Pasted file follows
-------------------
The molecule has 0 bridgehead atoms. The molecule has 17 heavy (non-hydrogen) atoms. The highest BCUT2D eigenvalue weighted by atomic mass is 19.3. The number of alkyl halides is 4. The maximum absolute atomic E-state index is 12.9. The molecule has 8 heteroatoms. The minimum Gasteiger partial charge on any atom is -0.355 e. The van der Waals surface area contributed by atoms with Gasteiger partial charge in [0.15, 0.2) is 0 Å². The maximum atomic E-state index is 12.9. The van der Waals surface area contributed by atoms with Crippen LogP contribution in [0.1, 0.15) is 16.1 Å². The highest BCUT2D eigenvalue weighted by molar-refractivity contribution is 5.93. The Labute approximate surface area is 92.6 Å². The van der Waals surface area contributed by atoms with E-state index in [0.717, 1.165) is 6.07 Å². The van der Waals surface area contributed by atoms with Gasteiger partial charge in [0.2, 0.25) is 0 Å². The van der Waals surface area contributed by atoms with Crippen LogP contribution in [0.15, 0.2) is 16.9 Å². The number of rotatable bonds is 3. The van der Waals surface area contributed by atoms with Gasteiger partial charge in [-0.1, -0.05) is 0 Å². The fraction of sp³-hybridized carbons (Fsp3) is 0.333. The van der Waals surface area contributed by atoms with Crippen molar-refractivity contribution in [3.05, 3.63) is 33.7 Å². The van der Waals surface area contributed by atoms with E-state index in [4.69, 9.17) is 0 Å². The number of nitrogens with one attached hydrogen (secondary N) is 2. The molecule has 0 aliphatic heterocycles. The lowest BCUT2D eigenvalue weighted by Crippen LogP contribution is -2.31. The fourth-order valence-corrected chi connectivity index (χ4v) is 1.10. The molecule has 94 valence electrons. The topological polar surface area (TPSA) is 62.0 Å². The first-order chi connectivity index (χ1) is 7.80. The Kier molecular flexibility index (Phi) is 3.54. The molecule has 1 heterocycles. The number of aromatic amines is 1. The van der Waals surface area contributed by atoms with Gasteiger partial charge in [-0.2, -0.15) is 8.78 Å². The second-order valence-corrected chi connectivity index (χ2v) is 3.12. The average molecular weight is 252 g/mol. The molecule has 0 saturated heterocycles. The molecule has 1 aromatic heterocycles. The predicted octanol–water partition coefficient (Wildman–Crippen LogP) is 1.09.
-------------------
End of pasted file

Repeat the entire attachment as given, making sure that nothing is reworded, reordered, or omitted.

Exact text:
The molecule has 0 bridgehead atoms. The molecule has 17 heavy (non-hydrogen) atoms. The highest BCUT2D eigenvalue weighted by atomic mass is 19.3. The number of alkyl halides is 4. The maximum absolute atomic E-state index is 12.9. The molecule has 8 heteroatoms. The minimum Gasteiger partial charge on any atom is -0.355 e. The van der Waals surface area contributed by atoms with Gasteiger partial charge in [0.15, 0.2) is 0 Å². The maximum atomic E-state index is 12.9. The van der Waals surface area contributed by atoms with Crippen LogP contribution in [0.1, 0.15) is 16.1 Å². The highest BCUT2D eigenvalue weighted by molar-refractivity contribution is 5.93. The Labute approximate surface area is 92.6 Å². The van der Waals surface area contributed by atoms with E-state index in [0.717, 1.165) is 6.07 Å². The van der Waals surface area contributed by atoms with Gasteiger partial charge in [0.2, 0.25) is 0 Å². The van der Waals surface area contributed by atoms with Crippen LogP contribution in [0.15, 0.2) is 16.9 Å². The number of rotatable bonds is 3. The van der Waals surface area contributed by atoms with Gasteiger partial charge in [-0.1, -0.05) is 0 Å². The fraction of sp³-hybridized carbons (Fsp3) is 0.333. The van der Waals surface area contributed by atoms with Crippen molar-refractivity contribution in [3.05, 3.63) is 33.7 Å². The van der Waals surface area contributed by atoms with E-state index in [4.69, 9.17) is 0 Å². The number of nitrogens with one attached hydrogen (secondary N) is 2. The molecule has 0 aliphatic heterocycles. The lowest BCUT2D eigenvalue weighted by Crippen LogP contribution is -2.31. The fourth-order valence-corrected chi connectivity index (χ4v) is 1.10. The molecule has 94 valence electrons. The topological polar surface area (TPSA) is 62.0 Å². The first-order chi connectivity index (χ1) is 7.80. The Kier molecular flexibility index (Phi) is 3.54. The molecule has 1 heterocycles. The number of aromatic amines is 1. The van der Waals surface area contributed by atoms with Gasteiger partial charge in [-0.2, -0.15) is 8.78 Å². The second-order valence-corrected chi connectivity index (χ2v) is 3.12. The average molecular weight is 252 g/mol. The molecule has 0 saturated heterocycles. The molecule has 1 aromatic heterocycles. The predicted octanol–water partition coefficient (Wildman–Crippen LogP) is 1.09.